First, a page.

It seems a little presumptuous to put an artist on this list based on two mixes, but in Malin’s case the position is fully validated on the back of volumes for Tobago Tracks and Truants, efforts that haven’t just put the Stockholm-based artists on the map, but were easily some of our favorite mixes of the year.
A member of the E V O L V E R “pseudo-club” (rounded out by Tariq and Iinatti), Malin’s mix work functions at the noisier edge of club music, pierced by vocals from the likes of Holly Herndon and FKA twigs and combining works from an aesthetically varied, yet likeminded, group of producers like GROVESTREET, Kablam and N-Prolenta.
With the ability to transform seemingly standard club forms into spacious, cyborg monstrosities, Antwood’s (fka Margaret Antwood) Work Focus EP on B.YRSLF DIVISION might not have garnered as much play from across the dance music spectrum as it deserved, but it did earn the ear of Mike Paradinas, who signed the enigmatic producer up for Planet Mu.
Like fellow B.YRSLF alums Tsvi and Trap Door, Antwood’s work blends a retrofuturist verve with a knack for truly alien sound design, blending huge, slapping basslines and shiny synth work with well-timed silence and frantic 8-bar switch ups.
Work Focus as a whole is almost entirely aimed at the dancefloor, but its moments of silence, on ‘Coincidence Pt.1’ in particular, and general sonic oddities – the percolating water drop sounds on ‘Pleasure Center’ come to mind – are what have us really eager to hear her forthcoming Planet Mu material.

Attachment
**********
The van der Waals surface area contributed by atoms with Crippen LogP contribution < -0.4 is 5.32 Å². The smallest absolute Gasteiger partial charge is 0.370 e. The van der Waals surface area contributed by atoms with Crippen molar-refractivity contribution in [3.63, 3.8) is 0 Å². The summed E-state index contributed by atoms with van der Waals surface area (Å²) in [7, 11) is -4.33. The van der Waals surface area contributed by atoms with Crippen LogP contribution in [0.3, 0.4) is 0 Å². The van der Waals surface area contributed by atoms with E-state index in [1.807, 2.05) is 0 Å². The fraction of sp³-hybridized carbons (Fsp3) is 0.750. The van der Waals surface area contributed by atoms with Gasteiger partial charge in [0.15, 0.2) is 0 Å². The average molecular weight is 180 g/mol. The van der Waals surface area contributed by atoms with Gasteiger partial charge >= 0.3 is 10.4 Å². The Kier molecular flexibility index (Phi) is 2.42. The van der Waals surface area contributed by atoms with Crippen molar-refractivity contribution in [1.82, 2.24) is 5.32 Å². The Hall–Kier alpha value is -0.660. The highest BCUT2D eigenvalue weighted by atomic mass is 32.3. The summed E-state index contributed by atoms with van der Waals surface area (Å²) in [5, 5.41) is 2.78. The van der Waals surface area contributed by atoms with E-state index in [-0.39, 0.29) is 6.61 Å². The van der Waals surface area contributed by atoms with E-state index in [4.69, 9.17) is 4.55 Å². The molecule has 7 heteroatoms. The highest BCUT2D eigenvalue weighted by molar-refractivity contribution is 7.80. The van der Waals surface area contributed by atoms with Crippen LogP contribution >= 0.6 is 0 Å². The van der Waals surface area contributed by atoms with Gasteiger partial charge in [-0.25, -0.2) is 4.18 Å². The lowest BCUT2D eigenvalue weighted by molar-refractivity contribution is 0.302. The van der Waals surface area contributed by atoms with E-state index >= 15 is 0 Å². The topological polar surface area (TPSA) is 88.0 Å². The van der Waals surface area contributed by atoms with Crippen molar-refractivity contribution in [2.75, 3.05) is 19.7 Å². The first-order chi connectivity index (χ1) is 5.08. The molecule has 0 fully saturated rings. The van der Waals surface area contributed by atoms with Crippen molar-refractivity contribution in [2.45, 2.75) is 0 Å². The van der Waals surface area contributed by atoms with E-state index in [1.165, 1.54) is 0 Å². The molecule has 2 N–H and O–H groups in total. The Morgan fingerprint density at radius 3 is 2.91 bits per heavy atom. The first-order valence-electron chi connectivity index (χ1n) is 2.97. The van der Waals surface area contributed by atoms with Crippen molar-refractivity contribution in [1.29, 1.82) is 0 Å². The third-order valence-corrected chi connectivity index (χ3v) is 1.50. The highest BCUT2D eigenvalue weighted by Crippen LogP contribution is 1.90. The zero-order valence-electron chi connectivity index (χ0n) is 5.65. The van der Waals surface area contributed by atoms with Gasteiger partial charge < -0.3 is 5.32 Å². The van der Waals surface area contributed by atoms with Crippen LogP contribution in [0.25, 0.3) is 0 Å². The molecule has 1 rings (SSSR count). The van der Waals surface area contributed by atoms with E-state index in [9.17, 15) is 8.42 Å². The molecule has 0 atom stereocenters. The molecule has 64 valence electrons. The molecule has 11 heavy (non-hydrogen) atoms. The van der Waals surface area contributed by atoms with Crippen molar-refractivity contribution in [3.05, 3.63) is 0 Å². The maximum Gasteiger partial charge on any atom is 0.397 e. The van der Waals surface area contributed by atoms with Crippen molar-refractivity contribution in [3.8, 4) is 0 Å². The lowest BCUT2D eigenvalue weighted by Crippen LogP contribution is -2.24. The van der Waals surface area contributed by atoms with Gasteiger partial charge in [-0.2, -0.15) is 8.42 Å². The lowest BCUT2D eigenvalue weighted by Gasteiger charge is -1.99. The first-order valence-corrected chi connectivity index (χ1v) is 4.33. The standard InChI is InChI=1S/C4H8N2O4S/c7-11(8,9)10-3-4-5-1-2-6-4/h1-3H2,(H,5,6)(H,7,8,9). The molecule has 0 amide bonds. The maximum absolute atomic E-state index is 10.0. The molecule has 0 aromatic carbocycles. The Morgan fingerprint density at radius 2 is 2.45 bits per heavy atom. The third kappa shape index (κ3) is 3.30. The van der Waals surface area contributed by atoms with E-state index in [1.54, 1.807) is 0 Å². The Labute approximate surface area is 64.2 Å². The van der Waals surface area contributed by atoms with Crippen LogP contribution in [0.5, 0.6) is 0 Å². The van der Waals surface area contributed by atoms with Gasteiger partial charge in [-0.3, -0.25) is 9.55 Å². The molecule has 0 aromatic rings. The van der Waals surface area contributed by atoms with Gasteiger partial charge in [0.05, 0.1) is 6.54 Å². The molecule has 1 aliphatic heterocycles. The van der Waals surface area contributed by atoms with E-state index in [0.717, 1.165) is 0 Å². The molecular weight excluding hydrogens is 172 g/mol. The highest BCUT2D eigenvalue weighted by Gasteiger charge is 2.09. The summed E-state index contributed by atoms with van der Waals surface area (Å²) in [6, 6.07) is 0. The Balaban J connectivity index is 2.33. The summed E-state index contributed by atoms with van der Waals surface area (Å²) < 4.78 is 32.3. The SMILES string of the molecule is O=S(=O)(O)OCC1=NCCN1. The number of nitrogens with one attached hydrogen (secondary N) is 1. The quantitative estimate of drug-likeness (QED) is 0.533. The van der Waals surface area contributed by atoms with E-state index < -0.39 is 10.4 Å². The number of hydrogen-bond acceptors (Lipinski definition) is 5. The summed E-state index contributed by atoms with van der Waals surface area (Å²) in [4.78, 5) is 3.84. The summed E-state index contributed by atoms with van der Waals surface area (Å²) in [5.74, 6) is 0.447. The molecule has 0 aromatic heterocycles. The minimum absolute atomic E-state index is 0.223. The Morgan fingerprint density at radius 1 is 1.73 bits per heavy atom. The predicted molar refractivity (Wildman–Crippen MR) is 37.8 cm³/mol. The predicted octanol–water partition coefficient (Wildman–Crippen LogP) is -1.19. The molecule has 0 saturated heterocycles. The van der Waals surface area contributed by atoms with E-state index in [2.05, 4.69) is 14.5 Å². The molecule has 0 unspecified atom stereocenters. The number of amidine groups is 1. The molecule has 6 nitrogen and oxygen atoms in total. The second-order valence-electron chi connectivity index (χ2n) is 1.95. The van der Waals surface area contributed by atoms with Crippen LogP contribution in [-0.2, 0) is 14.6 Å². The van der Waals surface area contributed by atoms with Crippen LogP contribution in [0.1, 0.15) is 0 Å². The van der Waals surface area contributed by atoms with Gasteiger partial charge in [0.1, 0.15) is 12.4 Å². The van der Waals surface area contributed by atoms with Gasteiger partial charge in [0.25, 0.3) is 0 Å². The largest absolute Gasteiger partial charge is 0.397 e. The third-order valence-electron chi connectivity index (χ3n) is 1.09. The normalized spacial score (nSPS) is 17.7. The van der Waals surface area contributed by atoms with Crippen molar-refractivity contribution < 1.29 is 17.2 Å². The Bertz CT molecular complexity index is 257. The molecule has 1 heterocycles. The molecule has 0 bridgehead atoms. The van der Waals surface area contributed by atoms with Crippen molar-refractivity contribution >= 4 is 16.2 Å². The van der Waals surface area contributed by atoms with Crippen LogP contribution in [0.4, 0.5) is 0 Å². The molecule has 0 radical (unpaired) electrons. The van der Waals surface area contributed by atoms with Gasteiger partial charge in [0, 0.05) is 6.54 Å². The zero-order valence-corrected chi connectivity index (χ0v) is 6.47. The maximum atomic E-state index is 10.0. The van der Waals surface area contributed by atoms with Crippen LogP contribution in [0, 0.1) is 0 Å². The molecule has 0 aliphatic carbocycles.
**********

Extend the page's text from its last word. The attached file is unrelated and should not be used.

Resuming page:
One of many up-and-comers out of Baltimore, 17-year-old DJ Yae has spent the past few years populating his SoundCloud with exactly the sort of exciting, in-your-face material that makes B’more club such an indelible, irrefutable sound, seemingly pushing out new originals and remixes on a daily basis.
Sometimes hilarious and often lewd, Yae’s tracks rarely extend beyond two minutes and run the gamut of styles, from DJ K-Spin-inspired shake-off to B’more’s smoother breakbeat styles. Like many of the most talented youngsters in the B’more-Jersey-Philly axis though, Yae plays it hard and fast, so play and break it down at your own discretion.
With DJ Firmeza contributing a Resident Advisor podcast, Nidia Minaj garnering acclaim from the techno cognoscenti and Príncipe Discos continuing their world-conquering streak, 2015 felt like something of a breakout year for the ghetto sound of Lisbon.
Even as the label extended into genres beyond the kuduro, tarraxo and others they specialize in, it was artists like Paris-based DJ Lycox of the Tia Maria quartet that continued to solidify the base and expand their production repertoire into exciting new territory. Along with fellow Tia Maria artists DJ B.boy, Lycox showed off an impressive work rate this past year, and that effort should pay off in 2016.